Sunday, August 29, 2010

sunset, coins, prunes

Posted by PicasaLooking over the hedge in a westerly direction in the evening is easy and can be spectacular.
For people who save coins in bottles and piggy banks etc there is a machine in Sainsbury's ,which counts the  coins you feed into it. A screen shows how much you have and  issues you with a voucher to that value. The sound of the money being counted in side the machine - a frantic jingling -is the sound of hoarding speeded up. It conjures fairy stories about misers  reckoning their wealth.
 
I read about prunes soaked in tea, and remember being told that it is a good idea. I think that I may try it  soon, perhaps tomorrow, using spicy, Indian chai tea, with its cinnamon breath.

6 comments:

The Crow said...

Almost any dried fruit steeped in chai will be delicious. I like dried cherries this way, for making cherry scones.

I admire the colors in your sunset, Plutarch.

Lucy said...

Better still, soak them in tea then steep them in Calva for a month or two! With a little sugar. Sounds odd but is delicious, I'd forgotten about that. Though prunes these days don't seem to be the soakable kind, but rather are moist and ready to eat already.

Seems to me Sainsbury's have it made there: for the privilege of counting your money they oblige you to spend it with them.

I think perhaps the Iris M novel with the little dog that gets swept out to see is actually 'The Philosopher's Pupil'. It gets saved by the eponymous baddie in the story, who partially redeems himself by doing so, as I recall. IM does dogs quite well, I think, there are quite a few in her books and they're usually the most sympathetic characters!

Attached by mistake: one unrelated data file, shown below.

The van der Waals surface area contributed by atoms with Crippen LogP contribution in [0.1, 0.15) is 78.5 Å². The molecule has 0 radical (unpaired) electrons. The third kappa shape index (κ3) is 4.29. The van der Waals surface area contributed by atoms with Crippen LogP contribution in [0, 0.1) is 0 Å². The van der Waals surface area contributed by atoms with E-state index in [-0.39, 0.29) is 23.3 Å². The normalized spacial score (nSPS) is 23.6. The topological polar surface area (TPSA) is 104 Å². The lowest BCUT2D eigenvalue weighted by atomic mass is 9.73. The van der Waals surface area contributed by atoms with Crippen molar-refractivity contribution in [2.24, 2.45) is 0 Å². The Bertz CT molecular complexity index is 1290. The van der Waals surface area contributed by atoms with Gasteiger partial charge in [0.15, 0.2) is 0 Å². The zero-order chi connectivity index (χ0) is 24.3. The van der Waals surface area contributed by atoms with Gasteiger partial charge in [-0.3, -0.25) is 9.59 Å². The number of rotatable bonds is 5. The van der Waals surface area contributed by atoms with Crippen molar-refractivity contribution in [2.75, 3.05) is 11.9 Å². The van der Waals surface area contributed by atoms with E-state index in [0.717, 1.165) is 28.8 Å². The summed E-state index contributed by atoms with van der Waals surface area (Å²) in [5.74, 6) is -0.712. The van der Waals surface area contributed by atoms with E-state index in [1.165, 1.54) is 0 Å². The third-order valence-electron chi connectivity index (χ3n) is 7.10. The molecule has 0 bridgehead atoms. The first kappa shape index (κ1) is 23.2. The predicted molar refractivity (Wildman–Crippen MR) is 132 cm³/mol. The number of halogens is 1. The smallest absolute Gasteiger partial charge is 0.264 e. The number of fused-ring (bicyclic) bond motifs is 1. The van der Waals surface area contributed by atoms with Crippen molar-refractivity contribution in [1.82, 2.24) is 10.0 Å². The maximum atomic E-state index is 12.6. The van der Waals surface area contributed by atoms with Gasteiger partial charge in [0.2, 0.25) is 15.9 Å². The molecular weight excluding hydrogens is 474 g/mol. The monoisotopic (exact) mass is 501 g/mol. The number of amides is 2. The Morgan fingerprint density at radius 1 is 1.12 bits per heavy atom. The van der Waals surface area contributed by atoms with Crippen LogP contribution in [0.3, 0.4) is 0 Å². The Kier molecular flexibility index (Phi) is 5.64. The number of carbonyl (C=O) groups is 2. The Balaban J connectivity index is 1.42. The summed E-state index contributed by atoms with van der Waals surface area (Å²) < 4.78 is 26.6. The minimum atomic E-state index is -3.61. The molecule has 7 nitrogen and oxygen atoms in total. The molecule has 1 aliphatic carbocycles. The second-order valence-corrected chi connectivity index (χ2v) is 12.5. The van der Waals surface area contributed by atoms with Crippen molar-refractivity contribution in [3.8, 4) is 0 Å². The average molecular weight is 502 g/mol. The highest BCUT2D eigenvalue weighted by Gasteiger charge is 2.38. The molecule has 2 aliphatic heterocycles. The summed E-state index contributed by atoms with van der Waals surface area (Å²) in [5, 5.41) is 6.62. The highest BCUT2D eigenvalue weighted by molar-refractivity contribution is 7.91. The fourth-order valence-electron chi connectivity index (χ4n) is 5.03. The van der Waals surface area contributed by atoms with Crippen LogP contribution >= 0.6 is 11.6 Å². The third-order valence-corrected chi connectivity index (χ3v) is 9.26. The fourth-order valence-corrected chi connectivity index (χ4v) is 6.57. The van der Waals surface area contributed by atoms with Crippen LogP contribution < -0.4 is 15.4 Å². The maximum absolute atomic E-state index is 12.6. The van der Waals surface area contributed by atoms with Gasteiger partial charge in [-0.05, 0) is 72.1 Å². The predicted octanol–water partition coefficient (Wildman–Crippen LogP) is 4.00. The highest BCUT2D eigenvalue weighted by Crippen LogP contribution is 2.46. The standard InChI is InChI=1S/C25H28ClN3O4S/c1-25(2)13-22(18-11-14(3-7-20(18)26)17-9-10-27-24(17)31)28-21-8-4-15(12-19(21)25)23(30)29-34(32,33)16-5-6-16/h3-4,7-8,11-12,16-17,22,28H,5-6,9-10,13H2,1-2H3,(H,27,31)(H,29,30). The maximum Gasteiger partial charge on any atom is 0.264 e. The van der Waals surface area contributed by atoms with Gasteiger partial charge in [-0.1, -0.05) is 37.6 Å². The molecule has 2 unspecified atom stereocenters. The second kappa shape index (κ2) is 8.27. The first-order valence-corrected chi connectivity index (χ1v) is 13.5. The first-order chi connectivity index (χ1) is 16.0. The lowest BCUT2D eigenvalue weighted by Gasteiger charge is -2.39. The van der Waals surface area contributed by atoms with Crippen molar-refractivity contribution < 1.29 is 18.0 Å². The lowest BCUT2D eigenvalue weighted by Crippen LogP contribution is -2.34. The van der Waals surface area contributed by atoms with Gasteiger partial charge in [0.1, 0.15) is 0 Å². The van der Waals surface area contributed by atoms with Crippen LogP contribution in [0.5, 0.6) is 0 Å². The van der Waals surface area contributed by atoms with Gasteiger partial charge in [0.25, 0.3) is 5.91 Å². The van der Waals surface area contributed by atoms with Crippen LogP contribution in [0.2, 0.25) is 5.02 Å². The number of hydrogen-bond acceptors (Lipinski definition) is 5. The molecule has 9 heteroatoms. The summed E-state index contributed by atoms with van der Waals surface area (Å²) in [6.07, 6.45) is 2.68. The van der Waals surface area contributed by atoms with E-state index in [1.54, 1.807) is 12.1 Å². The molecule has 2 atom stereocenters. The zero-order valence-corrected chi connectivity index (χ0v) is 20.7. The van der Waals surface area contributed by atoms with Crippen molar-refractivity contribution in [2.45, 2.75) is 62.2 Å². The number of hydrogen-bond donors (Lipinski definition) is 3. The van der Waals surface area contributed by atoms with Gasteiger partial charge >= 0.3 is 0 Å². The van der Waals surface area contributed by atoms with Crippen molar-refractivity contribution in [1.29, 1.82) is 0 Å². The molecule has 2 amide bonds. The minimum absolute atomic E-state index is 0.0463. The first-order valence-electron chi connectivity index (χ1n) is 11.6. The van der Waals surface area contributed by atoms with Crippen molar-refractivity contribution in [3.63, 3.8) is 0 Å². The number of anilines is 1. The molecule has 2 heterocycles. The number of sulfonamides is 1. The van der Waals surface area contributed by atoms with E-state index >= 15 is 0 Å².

Plutarch said...

Thanks Crow. Yes, I'll try something other than prunes. There's so much fresh fruit around at the moment, that dried seems to be a Winter trea.



Lucy I have some prunes with stones, which seem dry enough to be worth soaking, so I am going to try. What is Calva? Some kind of Breton liqueur I guess.

Funny how I got my Murdoch's muddled.
You're right about the dog characters turning out better than the people, though come to think of it, I can't remember any other dog characters at the moment.

tristan said...

were you muddling iris and rupert ?

Plutarch said...

Tristan No. As Lucy pointed out it seems that I was muddling Iris's The Sea, The Sea with her The Philosopher's Pupil. Cheers.

Lucy said...

Sorry, Calvados.

Picked up a tip somewhere recently: when sloes and gin are separated, don't throw the sloes away but top them up in the jar with sherry or similar - in our case must needs be Rivesaltes. Digestif and aperitif from one batch of fruit.

There's a rather good dog in 'Under the Net' and quite a bit of word-playing about God and Dog I seem to remember, and they pop up elsewhere, I'm sure, though not necessarily as fully rounded characters, but as benign, redemptive or catalysing forces.

Also the nearly drowned dog motif is in 'Nuns and Soldiers' too, when one gets washed down that strange French culvert thingy and again the non-hero raises himself morally and spiritually by jumping in to save it...

Still chuckling about muddling Iris and Rupert. I've read quite a bit of the former but am still unsure whether I really like her, and try to avoid anything pertaining to the latter, though a smugly triumphant Sky box leers at us from under the telly anyway.